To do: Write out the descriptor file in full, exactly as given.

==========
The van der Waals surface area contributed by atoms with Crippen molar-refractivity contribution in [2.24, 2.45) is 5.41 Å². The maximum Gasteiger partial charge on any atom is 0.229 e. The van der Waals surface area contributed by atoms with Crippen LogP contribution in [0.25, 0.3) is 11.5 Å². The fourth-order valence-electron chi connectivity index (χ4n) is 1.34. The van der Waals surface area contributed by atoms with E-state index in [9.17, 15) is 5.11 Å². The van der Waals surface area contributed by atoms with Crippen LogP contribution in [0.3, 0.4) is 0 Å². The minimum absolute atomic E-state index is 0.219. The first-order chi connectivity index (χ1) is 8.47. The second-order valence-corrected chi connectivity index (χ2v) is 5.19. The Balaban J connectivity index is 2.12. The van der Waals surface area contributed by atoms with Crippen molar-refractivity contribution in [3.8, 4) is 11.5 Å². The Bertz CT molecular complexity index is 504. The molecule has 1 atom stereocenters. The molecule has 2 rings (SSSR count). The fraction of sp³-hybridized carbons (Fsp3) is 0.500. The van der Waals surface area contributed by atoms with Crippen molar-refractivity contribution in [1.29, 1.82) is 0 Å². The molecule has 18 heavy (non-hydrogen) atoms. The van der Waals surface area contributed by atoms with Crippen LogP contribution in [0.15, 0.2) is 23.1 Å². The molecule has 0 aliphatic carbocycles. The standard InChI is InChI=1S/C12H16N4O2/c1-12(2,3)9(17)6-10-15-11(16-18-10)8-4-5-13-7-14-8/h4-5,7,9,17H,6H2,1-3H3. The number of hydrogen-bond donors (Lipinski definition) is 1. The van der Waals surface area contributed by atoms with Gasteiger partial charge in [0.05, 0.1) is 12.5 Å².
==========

The van der Waals surface area contributed by atoms with Crippen molar-refractivity contribution in [2.24, 2.45) is 5.41 Å². The maximum Gasteiger partial charge on any atom is 0.229 e. The van der Waals surface area contributed by atoms with Crippen LogP contribution in [0.25, 0.3) is 11.5 Å². The fourth-order valence-electron chi connectivity index (χ4n) is 1.34. The van der Waals surface area contributed by atoms with E-state index in [9.17, 15) is 5.11 Å². The van der Waals surface area contributed by atoms with Crippen LogP contribution in [0.3, 0.4) is 0 Å². The minimum absolute atomic E-state index is 0.219. The first-order chi connectivity index (χ1) is 8.47. The second-order valence-corrected chi connectivity index (χ2v) is 5.19. The Balaban J connectivity index is 2.12. The van der Waals surface area contributed by atoms with Crippen molar-refractivity contribution in [3.8, 4) is 11.5 Å². The Bertz CT molecular complexity index is 504. The molecule has 1 atom stereocenters. The molecule has 2 rings (SSSR count). The fraction of sp³-hybridized carbons (Fsp3) is 0.500. The van der Waals surface area contributed by atoms with Crippen molar-refractivity contribution in [1.29, 1.82) is 0 Å². The molecule has 18 heavy (non-hydrogen) atoms. The van der Waals surface area contributed by atoms with Crippen LogP contribution in [0.15, 0.2) is 23.1 Å². The molecule has 0 aliphatic carbocycles. The standard InChI is InChI=1S/C12H16N4O2/c1-12(2,3)9(17)6-10-15-11(16-18-10)8-4-5-13-7-14-8/h4-5,7,9,17H,6H2,1-3H3. The number of hydrogen-bond donors (Lipinski definition) is 1. The van der Waals surface area contributed by atoms with Gasteiger partial charge in [0.05, 0.1) is 12.5 Å².